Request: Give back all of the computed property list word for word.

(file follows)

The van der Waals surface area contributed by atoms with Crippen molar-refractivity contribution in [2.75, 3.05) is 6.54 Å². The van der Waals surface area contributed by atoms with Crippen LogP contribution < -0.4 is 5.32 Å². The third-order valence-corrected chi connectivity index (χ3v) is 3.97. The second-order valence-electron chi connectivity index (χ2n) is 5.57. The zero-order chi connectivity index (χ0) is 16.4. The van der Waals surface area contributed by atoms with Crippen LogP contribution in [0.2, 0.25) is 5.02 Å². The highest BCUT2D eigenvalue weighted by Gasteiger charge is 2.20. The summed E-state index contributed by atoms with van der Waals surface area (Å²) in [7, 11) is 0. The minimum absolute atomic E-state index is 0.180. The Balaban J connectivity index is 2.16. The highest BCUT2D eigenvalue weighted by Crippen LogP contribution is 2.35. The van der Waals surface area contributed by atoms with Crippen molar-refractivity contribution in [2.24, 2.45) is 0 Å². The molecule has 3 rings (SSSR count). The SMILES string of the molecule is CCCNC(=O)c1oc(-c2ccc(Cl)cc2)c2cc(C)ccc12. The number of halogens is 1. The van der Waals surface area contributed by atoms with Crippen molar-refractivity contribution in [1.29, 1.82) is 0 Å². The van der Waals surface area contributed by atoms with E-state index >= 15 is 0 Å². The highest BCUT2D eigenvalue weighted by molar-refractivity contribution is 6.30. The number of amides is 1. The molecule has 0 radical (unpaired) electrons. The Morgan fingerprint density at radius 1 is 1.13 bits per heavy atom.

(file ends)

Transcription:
The van der Waals surface area contributed by atoms with Crippen molar-refractivity contribution in [2.75, 3.05) is 6.54 Å². The van der Waals surface area contributed by atoms with Crippen LogP contribution < -0.4 is 5.32 Å². The third-order valence-corrected chi connectivity index (χ3v) is 3.97. The second-order valence-electron chi connectivity index (χ2n) is 5.57. The zero-order chi connectivity index (χ0) is 16.4. The van der Waals surface area contributed by atoms with Crippen LogP contribution in [0.2, 0.25) is 5.02 Å². The highest BCUT2D eigenvalue weighted by Gasteiger charge is 2.20. The summed E-state index contributed by atoms with van der Waals surface area (Å²) in [7, 11) is 0. The minimum absolute atomic E-state index is 0.180. The Balaban J connectivity index is 2.16. The highest BCUT2D eigenvalue weighted by Crippen LogP contribution is 2.35. The van der Waals surface area contributed by atoms with Crippen molar-refractivity contribution in [2.24, 2.45) is 0 Å². The molecule has 3 rings (SSSR count). The SMILES string of the molecule is CCCNC(=O)c1oc(-c2ccc(Cl)cc2)c2cc(C)ccc12. The number of halogens is 1. The van der Waals surface area contributed by atoms with Crippen molar-refractivity contribution in [1.29, 1.82) is 0 Å². The van der Waals surface area contributed by atoms with E-state index >= 15 is 0 Å². The highest BCUT2D eigenvalue weighted by molar-refractivity contribution is 6.30. The number of amides is 1. The molecule has 0 radical (unpaired) electrons. The Morgan fingerprint density at radius 1 is 1.13 bits per heavy atom.